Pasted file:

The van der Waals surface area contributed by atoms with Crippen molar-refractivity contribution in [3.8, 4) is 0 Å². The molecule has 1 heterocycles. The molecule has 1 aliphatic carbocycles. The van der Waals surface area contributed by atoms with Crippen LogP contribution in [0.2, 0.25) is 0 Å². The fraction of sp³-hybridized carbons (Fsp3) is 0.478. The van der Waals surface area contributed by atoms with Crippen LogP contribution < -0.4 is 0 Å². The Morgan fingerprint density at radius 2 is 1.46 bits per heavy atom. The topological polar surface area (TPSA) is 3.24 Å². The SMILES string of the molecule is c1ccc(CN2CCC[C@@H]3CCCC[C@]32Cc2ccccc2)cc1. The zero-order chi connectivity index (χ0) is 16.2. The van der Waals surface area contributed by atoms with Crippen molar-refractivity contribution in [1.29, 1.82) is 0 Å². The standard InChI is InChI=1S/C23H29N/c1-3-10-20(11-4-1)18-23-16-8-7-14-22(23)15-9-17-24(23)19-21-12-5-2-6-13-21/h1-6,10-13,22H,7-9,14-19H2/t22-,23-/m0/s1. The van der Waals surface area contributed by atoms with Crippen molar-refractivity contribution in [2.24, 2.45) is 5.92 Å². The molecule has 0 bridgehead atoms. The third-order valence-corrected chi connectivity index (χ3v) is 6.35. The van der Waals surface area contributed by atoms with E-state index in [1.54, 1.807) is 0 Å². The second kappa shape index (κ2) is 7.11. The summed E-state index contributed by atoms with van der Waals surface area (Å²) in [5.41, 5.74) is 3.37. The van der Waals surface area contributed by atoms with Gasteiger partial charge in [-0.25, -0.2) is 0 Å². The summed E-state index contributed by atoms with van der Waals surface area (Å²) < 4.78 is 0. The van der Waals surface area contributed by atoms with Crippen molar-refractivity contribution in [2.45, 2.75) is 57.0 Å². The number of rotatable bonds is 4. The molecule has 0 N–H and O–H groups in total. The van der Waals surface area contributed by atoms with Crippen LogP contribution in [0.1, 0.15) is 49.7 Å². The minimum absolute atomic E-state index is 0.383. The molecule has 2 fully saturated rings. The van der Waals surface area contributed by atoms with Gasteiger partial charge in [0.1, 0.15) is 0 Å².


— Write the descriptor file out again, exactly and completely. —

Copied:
The van der Waals surface area contributed by atoms with Crippen molar-refractivity contribution in [3.8, 4) is 0 Å². The molecule has 1 heterocycles. The molecule has 1 aliphatic carbocycles. The van der Waals surface area contributed by atoms with Crippen LogP contribution in [0.2, 0.25) is 0 Å². The fraction of sp³-hybridized carbons (Fsp3) is 0.478. The van der Waals surface area contributed by atoms with Crippen LogP contribution < -0.4 is 0 Å². The Morgan fingerprint density at radius 2 is 1.46 bits per heavy atom. The topological polar surface area (TPSA) is 3.24 Å². The SMILES string of the molecule is c1ccc(CN2CCC[C@@H]3CCCC[C@]32Cc2ccccc2)cc1. The zero-order chi connectivity index (χ0) is 16.2. The van der Waals surface area contributed by atoms with Crippen molar-refractivity contribution in [1.29, 1.82) is 0 Å². The standard InChI is InChI=1S/C23H29N/c1-3-10-20(11-4-1)18-23-16-8-7-14-22(23)15-9-17-24(23)19-21-12-5-2-6-13-21/h1-6,10-13,22H,7-9,14-19H2/t22-,23-/m0/s1. The van der Waals surface area contributed by atoms with Crippen molar-refractivity contribution in [2.24, 2.45) is 5.92 Å². The molecule has 0 bridgehead atoms. The third-order valence-corrected chi connectivity index (χ3v) is 6.35. The van der Waals surface area contributed by atoms with E-state index in [1.54, 1.807) is 0 Å². The second kappa shape index (κ2) is 7.11. The summed E-state index contributed by atoms with van der Waals surface area (Å²) in [5.41, 5.74) is 3.37. The van der Waals surface area contributed by atoms with Gasteiger partial charge in [-0.25, -0.2) is 0 Å². The summed E-state index contributed by atoms with van der Waals surface area (Å²) < 4.78 is 0. The van der Waals surface area contributed by atoms with Crippen molar-refractivity contribution in [2.45, 2.75) is 57.0 Å². The number of rotatable bonds is 4. The molecule has 0 N–H and O–H groups in total. The van der Waals surface area contributed by atoms with Crippen LogP contribution in [0.1, 0.15) is 49.7 Å². The minimum absolute atomic E-state index is 0.383. The molecule has 2 fully saturated rings. The van der Waals surface area contributed by atoms with Gasteiger partial charge in [0.1, 0.15) is 0 Å².